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5

Don't reinvent the wheel :) The Monit utility is purpose-built to handle this sort of situation. It's well-documented and has plenty of examples here on ServerFault. check system kale.GreenLeaf.com if loadavg (5min) > 16 for 15 cycles then alert if memory usage > 92% then alert if swap usage > 10% then alert or for a process: ...


4

if fgrep -q 'reset adapter' /var/log/messages.log; then mail -s 'Flapping ethernet' alerts@OurAlertBoard.com fi Note the added ; before then Also, you need to keep grep quiet and only return an error code. This is done with -q On most systems, the log files is named /var/log/messages. Check if messages.log is correct on your system.


4

How about: [ $(free -m| grep Mem | awk '{ print int($3/$2*100) }') -gt "80" ] && echo "greater " || echo "lesser" And for the process consumption, here is a possible part of a solution: for p in $(pgrep bash); do total=$(($total + $(awk '/VmSize/ { print $2 }' /proc/$p/status))); done ; echo "Total memory usage: $total kb" ; unset total ...


2

What exactly are you trying to accomplish? You're probably trying to do it WRONG. [ $(free | perl -nE 'if (/Mem/) { (undef,$total,$used) = split; say int(100*$used/$total) }') -gt 80 ] && echo foo But note that whatever you are trying to accomplish with that is almost certainly useless (and probably even harmful). There is no such thing as ...


2

To fit with modern sysadmin best practices it would be good to add your configs as individual files in /etc/smb/smb.d and then reference them with an include. Sadly samba does not support wildcard includes so you have to do add something like: include = /etc/smb/includes.conf in your smb.conf and then generate the includes.conf with something like: ls ...


1

You could try using the following commands: (this is to disable all Internet Connections in Ubuntu) nmcli nm enable false and to enable it again: nmcli nm enable true Hope it helps! :)


1

Unless I misunderstand, how about you append cat filea >> fileb You can do a sort afterwards, if that's what you're after.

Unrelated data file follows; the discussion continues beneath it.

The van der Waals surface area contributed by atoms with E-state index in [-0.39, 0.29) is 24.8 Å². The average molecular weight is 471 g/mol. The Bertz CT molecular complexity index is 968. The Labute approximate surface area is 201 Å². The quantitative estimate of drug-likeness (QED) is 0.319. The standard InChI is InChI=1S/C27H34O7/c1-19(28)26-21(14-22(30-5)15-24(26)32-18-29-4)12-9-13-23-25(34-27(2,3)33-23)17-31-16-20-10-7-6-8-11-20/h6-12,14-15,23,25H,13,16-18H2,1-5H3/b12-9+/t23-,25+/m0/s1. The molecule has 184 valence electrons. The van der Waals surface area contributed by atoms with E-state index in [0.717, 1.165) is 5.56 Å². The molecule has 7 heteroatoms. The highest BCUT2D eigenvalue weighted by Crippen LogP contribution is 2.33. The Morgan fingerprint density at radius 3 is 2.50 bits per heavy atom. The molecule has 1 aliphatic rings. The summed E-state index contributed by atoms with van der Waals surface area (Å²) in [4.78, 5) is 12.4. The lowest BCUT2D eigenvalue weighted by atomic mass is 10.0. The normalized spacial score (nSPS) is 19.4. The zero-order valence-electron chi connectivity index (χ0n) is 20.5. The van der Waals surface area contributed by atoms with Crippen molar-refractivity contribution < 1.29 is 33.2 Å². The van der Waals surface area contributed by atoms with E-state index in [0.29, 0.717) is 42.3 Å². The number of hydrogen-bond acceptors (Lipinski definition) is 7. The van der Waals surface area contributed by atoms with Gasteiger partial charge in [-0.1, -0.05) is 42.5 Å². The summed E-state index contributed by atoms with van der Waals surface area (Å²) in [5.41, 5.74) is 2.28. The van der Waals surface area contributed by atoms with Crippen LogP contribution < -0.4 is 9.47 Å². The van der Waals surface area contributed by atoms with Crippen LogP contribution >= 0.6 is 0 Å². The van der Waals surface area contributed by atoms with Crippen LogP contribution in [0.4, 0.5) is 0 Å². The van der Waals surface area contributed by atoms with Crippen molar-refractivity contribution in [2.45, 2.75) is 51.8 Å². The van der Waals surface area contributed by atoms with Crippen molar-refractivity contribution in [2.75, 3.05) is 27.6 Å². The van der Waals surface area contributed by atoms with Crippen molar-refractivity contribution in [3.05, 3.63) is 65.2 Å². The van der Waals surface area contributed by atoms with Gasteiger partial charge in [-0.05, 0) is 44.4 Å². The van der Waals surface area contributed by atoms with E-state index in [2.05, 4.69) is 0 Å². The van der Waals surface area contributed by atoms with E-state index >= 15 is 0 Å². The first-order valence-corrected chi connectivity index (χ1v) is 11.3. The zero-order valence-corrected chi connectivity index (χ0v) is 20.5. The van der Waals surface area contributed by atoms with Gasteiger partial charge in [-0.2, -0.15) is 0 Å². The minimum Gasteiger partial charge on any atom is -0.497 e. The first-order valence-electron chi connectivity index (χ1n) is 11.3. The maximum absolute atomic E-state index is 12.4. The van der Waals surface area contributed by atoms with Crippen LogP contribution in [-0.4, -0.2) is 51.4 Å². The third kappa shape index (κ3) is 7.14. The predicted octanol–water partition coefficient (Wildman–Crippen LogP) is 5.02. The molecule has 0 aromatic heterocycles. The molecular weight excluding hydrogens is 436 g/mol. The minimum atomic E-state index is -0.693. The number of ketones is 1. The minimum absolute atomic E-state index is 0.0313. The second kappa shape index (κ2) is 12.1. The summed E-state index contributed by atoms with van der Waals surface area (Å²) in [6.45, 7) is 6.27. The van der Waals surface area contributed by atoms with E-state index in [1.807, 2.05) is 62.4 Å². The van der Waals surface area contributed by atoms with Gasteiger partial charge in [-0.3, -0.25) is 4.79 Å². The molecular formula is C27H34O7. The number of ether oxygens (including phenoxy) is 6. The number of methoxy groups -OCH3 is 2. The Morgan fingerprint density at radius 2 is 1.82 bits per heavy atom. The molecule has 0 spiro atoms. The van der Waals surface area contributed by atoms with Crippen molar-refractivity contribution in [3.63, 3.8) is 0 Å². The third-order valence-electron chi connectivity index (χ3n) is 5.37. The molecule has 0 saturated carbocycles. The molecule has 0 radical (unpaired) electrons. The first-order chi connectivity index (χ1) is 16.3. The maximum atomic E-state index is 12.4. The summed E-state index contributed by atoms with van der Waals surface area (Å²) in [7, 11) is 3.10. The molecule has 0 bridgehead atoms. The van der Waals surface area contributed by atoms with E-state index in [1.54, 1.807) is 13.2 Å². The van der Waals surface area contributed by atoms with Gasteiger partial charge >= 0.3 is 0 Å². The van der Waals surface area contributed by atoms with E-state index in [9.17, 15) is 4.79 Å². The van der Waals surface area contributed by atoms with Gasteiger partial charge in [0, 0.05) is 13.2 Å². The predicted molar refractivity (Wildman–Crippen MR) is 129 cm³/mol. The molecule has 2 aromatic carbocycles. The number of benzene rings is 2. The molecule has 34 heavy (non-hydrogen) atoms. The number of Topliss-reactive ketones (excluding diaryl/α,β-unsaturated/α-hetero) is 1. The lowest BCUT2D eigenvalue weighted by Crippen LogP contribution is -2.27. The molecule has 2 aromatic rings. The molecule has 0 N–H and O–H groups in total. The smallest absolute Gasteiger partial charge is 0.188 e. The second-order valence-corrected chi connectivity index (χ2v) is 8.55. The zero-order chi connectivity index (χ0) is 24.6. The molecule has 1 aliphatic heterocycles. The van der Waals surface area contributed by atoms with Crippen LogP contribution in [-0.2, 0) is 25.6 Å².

1

Use exit followed by the value you want. Zero is considered success, non-zero failure. This is typically used within a script, and terminates the (sub)shell it is exited from. If you want to capture the status of a command, assign $? to a variable. This allows you to save the value after displaying it.


1

I was with a issue like this, here what I did. The strace command will print all interactions the process are doing with external libraries, so with it we can see if our config is loaded or not. So, i do, like suggested above: root:/etc/pam.d$ strace -o ~/loglimit su - glaudiston glaudiston:~$ exit logout root:/etc/pam.d$ cat ~/loglimit | grep limits.conf ...


1

What you're after is findmnt. For example: $ findmnt -rn -S UUID=xxxxxxxx-xxxx-xxxx-xxxx-xxxxxxxxxxxx -o TARGET /mnt/mountpoint or $ findmnt -rn -S PARTUUID=xxxxxxxx-xxxx-xxxx-xxxx-xxxxxxxxxxxx -o TARGET /mnt/mountpoint If nothing is mounted matching that UUID, nothing is output and the return code is 1 (failure), otherwise, the mountpoint is output ...


1

Using date and expr can get you there i.e. X=$(expr \`date +%H\` \\* 3600 + \`date +%M\` \\* 60 + \`date +%S\`) echo $X Just expand on it to do whatever you want I realise this does not give milliseconds since epoch, but it might still be useful as an answer for some of the cases, it all depends on what you need it for really, multiply by 1000 if you ...


1

You can also use cut like this : for file in /a/dir/*/dir/* ; do echo \`echo $file | cut -d"." -f 1` >> textfile; done It will only work if you don't have any file or directories with a "." in the name



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